Weighty Matters

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Our Dogs, Ourselves

on August 30, 2015

The last few months have been populated with several visits to the veterinarian.  Natty has battled a stubborn ear infection.  Pyxi’s had vulvitis, a bladder infection and some periodic incontinence.  Ear drops and sprays for Nat, antibiotics for both of them have been our norm.  Neither one of them has eaten well, in particular Pyxi.  She’s been consuming less than half of her normal diet.

Both of them put on a couple of pounds while I was dealing with my chronic foot issues.  They were not getting their customary amount of exercise during that time, plus it’s been so blistering hot that even when I can walk, I don’t push it with their little fur-coated bodies.  During the summer, I don’t walk them later in the morning than 8 a.m.  In the evening, we don’t go out until after 7 p.m.  If you’ve ever wondered when the pavement or street are too hot for your dog’s paws, here’s an easy test.  Hold your fingers or palm of your hand to the pavement for 7 – 10 seconds.  If it’s too hot for you, it’s too hot for them.

Pyxi, dropped the most weight and I’ve been concerned that something else might be happening, but waited until she was done with her antibiotics to see if she would start eating more regularly again.  However, by the time their follow up appointment arrived earlier this week, I was starting to get scared.

Our vet is wonderful.  He ordered a full blood panel.  While we waited for the results, he thoroughly examined her again from nose to tail with diagnostic instruments and hands-on touches.  He called up her recent x-rays and studied them again to make sure nothing had been missed the last time.  Thankfully, he neither felt nor saw any masses, misshapped organs or other things.

The blood results came back and some key levels were elevated, indicating kidney issues.  Her kidneys are functioning at about 60%.  My heart jumped and fluttered and I could feel myself getting scared.  My vet and I have been friends a long time and he swiftly made sure I knew that this could all be a result of the recent infection and the strong antibiotics.  He also went through the blood test line by line and showed me how other levels right away helped him rule out a couple major problems.  I started to breathe again.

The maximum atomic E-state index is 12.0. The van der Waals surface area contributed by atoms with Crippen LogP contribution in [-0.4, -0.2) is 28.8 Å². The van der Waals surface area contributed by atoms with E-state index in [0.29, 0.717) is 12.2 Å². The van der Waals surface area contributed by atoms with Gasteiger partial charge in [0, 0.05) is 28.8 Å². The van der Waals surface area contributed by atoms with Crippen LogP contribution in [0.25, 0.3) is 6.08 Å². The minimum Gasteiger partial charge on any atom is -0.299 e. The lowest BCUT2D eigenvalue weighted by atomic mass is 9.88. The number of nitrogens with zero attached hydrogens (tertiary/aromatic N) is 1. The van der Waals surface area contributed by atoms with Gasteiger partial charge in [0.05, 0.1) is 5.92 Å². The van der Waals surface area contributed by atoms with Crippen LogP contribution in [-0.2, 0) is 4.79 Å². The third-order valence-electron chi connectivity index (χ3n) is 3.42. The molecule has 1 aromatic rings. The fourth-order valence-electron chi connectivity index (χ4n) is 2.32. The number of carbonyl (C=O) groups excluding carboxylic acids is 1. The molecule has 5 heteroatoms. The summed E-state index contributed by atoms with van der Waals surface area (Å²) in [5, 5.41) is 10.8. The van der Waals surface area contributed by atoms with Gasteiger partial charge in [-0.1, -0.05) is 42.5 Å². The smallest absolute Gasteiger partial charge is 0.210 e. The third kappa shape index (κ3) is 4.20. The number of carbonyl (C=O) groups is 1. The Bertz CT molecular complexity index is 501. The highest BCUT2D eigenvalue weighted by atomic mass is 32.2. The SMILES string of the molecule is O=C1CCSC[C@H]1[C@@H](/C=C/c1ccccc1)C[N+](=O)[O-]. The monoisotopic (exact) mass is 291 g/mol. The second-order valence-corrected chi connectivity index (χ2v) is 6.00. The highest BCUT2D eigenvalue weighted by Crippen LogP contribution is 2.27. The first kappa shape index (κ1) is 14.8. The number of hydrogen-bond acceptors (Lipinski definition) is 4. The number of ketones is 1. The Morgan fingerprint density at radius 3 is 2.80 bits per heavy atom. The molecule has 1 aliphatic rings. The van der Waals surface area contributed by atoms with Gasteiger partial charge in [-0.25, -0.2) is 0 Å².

The first thing he wanted to do was to put her on a lower protein diet for two weeks and then run another blood test to see if her levels normalized.  To achieve this diet, he wants me to cut out a third of her regular kibble and replace it with rice or pasta. In their evening meal, both dogs get a small scoop of some wet food too.  Instead of that over the next two weeks, Dr. Mike wants me to give Pyxi some chicken.  “I know how busy you are, but this won’t be too much for your to accomplish, will it?” he asked, although he already knew my answer.

I wouldn’t care if my days were three times busier than the President’s.  If my dogs need me to cook rice and chicken for them, I will.  I assured him it wouldn’t be a problem.  (I cooked for my old Irish Setter for two years before he died.)

Thankfully, that night I still had some leftover grilled chicken in the fridge and some rice in the cupboard that I could cook up. I also boiled some pasta for variety.  Friday night I bought a roasting chicken and some brown rice.  All three of us will be eating from that chicken for much of the week.  Let me just tell you that the dogs are loving it.  I’m not sure whether Pyxi started to feel better after her appointment and naturally has more appetite than before, or whether it’s the novelty of rice, pasta and chicken that stimulates her eating, but she’s cleaning her bowl at both meals.  (Natty doesn’t need the rice/pasta/chicken, but I don’t have it in me to deny him some bites when his sister is getting it.  I don’t give him as much, but he too is now eating more reliably than he was.)  I am relieved that she seems to be improving and am hopeful that her re-test in a week and a half will show that her levels are back to normal.

Here’s my point in tell you all this story.  As soon as the veterinarian prescribed a change in diet for the sake of my dog’s health, I immediately complied.  I went right into action mode to help my little girl feel better and recover from her ailment.

Doing this for her was automatic.

Unlike all of the years when I knew I need to change my food choices and eating patterns for the sake of my own health but didn’t make the necessary improvements.

Let this be a good reminder to myself.  I should always resolve to treat myself with at least the same high level of caring and commitment as I devote to my furry family members.

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